Example J was another commercially available FR fabric. The fabric was a 7 oz. 88% cotton/12% nylon fabric. The fabric had 93 epi x 50 ppi, with 18.12/1 RS yarns in the warp and 11.89/1 RS yarns in the filling. The fabric had been dyed a khaki color. It is believed that the FR treatment was achieved through a conventional ammonia treatment.

Example K was another commercially available FR fabric. The fabric was 9.68 oz. 88% cotton/12% nylon 3×1 twill woven fabric. The fabric had 92 epi x 50 ppi, and 12.56 RS yarns in the warp and 8.58/1 RS yarns in the filling. The fabric had been dyed a navy blue color. It is believed that the FR treatment was achieved through a conventional ammonia treatment.

The fabrics were all subjected to a variety of tests as outlined below. The fabrics were tested in their as-produced form (unless otherwise specified in the test method), after 50 washes, and after 125 washes. All washes were performed in accordance with the Standard Formula Industrial Wash Method described below. The results of the tests are listed in the tables below.

Test Methods

Standard Formula Industrial Wash Method—All washings were performed according to the following wash method: Garments were washed in a conventional industrial washer at 80% capacity for 12 minutes at 140° F., using the low water level and 8.0 oz of Choice chemical, which is commercially from Washing Systems, Inc. of Cincinnati, Ohio. The washing cycle was performed as follows: drop/fill/wash for 3 minutes at 140° F., low level water using 7.5 oz of Choice chemical; drop/fill/rinse for 2 minutes at 140° F., high level water, no chemical; drop/fill/rinse for 2 minutes at 80° F., high level water, no chemical; drop/fill/rinse for 2 minutes at 80° F., high level water, no chemical; drop/fill/wash for 4 minutes at 80° F., low level water using 0.3 oz acid sour; Extract water for 7 minutes at high speed.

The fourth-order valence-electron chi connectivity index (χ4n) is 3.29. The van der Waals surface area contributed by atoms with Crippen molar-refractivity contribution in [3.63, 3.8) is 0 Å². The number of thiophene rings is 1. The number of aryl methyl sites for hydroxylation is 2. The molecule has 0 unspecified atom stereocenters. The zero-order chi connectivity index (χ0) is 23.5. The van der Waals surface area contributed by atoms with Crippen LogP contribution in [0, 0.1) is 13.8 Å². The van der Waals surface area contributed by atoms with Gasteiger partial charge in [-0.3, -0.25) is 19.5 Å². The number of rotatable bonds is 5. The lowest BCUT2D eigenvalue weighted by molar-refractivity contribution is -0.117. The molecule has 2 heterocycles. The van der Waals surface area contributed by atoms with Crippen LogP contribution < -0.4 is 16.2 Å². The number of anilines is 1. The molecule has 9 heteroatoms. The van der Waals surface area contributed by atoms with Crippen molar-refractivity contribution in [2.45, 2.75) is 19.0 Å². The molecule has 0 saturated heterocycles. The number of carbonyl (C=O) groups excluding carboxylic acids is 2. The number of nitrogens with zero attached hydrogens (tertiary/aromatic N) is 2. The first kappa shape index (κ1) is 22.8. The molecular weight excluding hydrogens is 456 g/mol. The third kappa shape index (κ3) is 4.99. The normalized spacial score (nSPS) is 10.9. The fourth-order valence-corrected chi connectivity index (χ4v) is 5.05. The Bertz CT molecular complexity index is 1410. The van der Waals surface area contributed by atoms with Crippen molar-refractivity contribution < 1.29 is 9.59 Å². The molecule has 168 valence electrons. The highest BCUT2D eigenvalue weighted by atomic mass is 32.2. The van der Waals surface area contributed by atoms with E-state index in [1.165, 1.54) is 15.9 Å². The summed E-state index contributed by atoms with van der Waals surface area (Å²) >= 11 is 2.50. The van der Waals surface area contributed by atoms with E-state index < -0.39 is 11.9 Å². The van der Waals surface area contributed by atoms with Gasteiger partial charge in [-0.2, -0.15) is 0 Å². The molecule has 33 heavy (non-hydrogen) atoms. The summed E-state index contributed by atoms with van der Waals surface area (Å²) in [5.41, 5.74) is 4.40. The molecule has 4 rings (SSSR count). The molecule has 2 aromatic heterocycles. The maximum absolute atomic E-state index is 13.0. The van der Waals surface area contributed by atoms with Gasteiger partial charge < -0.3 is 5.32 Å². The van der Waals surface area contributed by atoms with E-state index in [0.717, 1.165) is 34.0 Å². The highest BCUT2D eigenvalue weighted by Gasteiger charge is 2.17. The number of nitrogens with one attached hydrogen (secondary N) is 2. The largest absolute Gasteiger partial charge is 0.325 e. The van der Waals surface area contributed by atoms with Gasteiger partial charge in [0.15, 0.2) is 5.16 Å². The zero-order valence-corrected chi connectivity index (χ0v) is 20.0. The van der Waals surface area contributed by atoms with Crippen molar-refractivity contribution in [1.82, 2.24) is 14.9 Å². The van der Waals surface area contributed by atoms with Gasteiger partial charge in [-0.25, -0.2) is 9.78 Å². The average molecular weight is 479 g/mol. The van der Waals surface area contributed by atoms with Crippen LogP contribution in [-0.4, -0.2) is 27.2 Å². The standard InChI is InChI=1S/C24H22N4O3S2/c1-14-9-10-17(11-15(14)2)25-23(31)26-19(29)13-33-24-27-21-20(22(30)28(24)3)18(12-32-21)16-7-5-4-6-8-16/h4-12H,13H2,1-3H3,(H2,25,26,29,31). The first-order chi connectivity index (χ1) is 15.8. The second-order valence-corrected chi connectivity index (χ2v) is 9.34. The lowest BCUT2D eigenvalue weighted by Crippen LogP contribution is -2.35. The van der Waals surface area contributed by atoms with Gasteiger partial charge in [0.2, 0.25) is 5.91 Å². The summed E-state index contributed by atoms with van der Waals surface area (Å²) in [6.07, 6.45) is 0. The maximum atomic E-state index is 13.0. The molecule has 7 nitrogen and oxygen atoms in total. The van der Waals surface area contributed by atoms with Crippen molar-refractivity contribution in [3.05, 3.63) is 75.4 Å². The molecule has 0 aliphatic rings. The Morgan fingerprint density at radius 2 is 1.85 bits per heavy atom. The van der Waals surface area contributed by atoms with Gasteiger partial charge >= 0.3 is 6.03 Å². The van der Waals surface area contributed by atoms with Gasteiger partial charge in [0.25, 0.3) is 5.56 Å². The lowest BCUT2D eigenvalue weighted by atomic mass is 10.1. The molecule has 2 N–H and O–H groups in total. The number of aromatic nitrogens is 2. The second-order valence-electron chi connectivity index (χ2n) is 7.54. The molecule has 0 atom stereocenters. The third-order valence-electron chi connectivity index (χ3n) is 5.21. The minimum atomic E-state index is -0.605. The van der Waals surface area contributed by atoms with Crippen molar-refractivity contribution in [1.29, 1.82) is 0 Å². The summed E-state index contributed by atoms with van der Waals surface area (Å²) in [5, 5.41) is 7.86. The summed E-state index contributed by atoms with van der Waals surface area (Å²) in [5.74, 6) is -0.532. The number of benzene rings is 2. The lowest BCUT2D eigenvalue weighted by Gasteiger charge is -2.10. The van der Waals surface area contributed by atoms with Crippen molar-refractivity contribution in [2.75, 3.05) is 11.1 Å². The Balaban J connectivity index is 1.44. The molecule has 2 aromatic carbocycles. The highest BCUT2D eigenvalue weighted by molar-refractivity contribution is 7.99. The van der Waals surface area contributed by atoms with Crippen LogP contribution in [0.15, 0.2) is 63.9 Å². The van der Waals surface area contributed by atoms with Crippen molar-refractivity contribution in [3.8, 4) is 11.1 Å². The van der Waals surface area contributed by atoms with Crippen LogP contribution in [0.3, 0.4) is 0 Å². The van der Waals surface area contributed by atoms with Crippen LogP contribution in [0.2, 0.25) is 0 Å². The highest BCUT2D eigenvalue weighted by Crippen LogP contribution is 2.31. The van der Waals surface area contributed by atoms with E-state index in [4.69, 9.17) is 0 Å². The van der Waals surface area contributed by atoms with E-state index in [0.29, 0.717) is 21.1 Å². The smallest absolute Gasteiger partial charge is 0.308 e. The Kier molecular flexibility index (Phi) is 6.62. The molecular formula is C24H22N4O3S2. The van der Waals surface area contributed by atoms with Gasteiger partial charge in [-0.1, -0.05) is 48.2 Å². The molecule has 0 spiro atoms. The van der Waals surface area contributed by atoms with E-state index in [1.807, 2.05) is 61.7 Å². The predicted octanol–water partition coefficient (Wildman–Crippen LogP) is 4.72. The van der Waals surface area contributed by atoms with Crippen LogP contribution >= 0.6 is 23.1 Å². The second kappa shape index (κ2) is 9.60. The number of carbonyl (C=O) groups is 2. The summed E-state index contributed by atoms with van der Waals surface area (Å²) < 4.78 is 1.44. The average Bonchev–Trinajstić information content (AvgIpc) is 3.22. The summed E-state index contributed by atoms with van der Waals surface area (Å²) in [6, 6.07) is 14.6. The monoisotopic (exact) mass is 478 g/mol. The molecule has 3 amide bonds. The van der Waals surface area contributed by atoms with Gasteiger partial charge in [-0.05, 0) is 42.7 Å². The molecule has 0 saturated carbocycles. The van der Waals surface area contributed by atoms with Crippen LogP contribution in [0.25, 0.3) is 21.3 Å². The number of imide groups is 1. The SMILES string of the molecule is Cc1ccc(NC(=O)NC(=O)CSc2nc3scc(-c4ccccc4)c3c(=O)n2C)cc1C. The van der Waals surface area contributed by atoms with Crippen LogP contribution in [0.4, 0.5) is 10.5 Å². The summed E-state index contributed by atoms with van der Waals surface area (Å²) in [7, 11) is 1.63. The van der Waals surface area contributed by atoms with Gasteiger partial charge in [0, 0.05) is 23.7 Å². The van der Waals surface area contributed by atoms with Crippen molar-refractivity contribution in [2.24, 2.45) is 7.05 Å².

Tensile Strength—Tensile strengths in both the warp and filling directions were measured according to ASTM D1682-75. Generally speaking, in a protective product/protective garment end use, relatively high tensile strengths are desired since they positively impact durability. An exemplary industry specification for an industrial garment such as an overall or pant is 150 lbs in the warp and 100 lbs in the filling.